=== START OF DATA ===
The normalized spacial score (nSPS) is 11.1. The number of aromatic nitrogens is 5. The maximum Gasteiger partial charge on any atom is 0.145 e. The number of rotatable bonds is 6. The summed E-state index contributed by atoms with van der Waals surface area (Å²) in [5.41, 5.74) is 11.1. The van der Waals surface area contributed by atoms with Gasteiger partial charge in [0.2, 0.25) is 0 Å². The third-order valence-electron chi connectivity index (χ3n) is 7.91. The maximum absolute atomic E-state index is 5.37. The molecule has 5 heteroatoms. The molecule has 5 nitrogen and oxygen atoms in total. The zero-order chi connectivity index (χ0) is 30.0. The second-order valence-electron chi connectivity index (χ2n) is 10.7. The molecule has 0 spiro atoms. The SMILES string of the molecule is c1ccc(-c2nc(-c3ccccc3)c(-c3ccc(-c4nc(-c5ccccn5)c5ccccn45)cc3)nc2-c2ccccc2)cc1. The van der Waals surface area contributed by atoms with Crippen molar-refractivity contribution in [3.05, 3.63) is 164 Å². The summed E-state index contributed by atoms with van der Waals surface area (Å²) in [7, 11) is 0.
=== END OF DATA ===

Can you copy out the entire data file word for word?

The normalized spacial score (nSPS) is 11.1. The number of aromatic nitrogens is 5. The maximum Gasteiger partial charge on any atom is 0.145 e. The number of rotatable bonds is 6. The summed E-state index contributed by atoms with van der Waals surface area (Å²) in [5.41, 5.74) is 11.1. The van der Waals surface area contributed by atoms with Gasteiger partial charge in [0.2, 0.25) is 0 Å². The third-order valence-electron chi connectivity index (χ3n) is 7.91. The maximum absolute atomic E-state index is 5.37. The molecule has 5 heteroatoms. The molecule has 5 nitrogen and oxygen atoms in total. The zero-order chi connectivity index (χ0) is 30.0. The second-order valence-electron chi connectivity index (χ2n) is 10.7. The molecule has 0 spiro atoms. The SMILES string of the molecule is c1ccc(-c2nc(-c3ccccc3)c(-c3ccc(-c4nc(-c5ccccn5)c5ccccn45)cc3)nc2-c2ccccc2)cc1. The van der Waals surface area contributed by atoms with Crippen molar-refractivity contribution in [3.05, 3.63) is 164 Å². The summed E-state index contributed by atoms with van der Waals surface area (Å²) in [7, 11) is 0.